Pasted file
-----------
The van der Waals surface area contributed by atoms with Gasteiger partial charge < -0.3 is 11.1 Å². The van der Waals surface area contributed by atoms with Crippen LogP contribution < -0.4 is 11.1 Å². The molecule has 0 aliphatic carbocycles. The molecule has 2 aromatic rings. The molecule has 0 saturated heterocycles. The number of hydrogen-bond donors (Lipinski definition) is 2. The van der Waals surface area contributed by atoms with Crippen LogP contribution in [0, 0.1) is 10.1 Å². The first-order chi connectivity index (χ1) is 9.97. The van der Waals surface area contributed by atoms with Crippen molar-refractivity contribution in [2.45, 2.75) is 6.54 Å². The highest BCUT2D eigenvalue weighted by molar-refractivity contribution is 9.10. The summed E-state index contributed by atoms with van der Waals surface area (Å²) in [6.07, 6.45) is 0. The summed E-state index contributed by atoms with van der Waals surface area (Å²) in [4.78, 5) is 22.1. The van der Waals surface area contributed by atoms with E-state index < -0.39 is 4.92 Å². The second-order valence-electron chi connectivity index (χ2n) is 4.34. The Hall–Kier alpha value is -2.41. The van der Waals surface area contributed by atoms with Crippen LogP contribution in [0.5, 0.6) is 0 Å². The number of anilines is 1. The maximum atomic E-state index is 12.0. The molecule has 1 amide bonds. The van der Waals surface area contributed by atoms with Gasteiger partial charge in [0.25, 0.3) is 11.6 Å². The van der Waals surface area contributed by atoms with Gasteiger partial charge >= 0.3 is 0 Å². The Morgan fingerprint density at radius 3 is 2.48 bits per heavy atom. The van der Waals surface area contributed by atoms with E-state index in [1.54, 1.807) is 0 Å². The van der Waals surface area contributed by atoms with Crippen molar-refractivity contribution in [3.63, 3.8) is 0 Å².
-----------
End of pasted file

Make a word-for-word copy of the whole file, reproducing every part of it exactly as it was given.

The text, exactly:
The van der Waals surface area contributed by atoms with Gasteiger partial charge < -0.3 is 11.1 Å². The van der Waals surface area contributed by atoms with Crippen LogP contribution < -0.4 is 11.1 Å². The molecule has 0 aliphatic carbocycles. The molecule has 2 aromatic rings. The molecule has 0 saturated heterocycles. The number of hydrogen-bond donors (Lipinski definition) is 2. The van der Waals surface area contributed by atoms with Crippen LogP contribution in [0, 0.1) is 10.1 Å². The first-order chi connectivity index (χ1) is 9.97. The van der Waals surface area contributed by atoms with Crippen molar-refractivity contribution in [2.45, 2.75) is 6.54 Å². The highest BCUT2D eigenvalue weighted by molar-refractivity contribution is 9.10. The summed E-state index contributed by atoms with van der Waals surface area (Å²) in [6.07, 6.45) is 0. The summed E-state index contributed by atoms with van der Waals surface area (Å²) in [4.78, 5) is 22.1. The van der Waals surface area contributed by atoms with E-state index < -0.39 is 4.92 Å². The second-order valence-electron chi connectivity index (χ2n) is 4.34. The Hall–Kier alpha value is -2.41. The van der Waals surface area contributed by atoms with Crippen LogP contribution in [0.5, 0.6) is 0 Å². The number of anilines is 1. The maximum atomic E-state index is 12.0. The molecule has 1 amide bonds. The van der Waals surface area contributed by atoms with Gasteiger partial charge in [0.25, 0.3) is 11.6 Å². The van der Waals surface area contributed by atoms with Gasteiger partial charge >= 0.3 is 0 Å². The Morgan fingerprint density at radius 3 is 2.48 bits per heavy atom. The van der Waals surface area contributed by atoms with E-state index in [1.54, 1.807) is 0 Å². The van der Waals surface area contributed by atoms with Crippen molar-refractivity contribution in [3.63, 3.8) is 0 Å².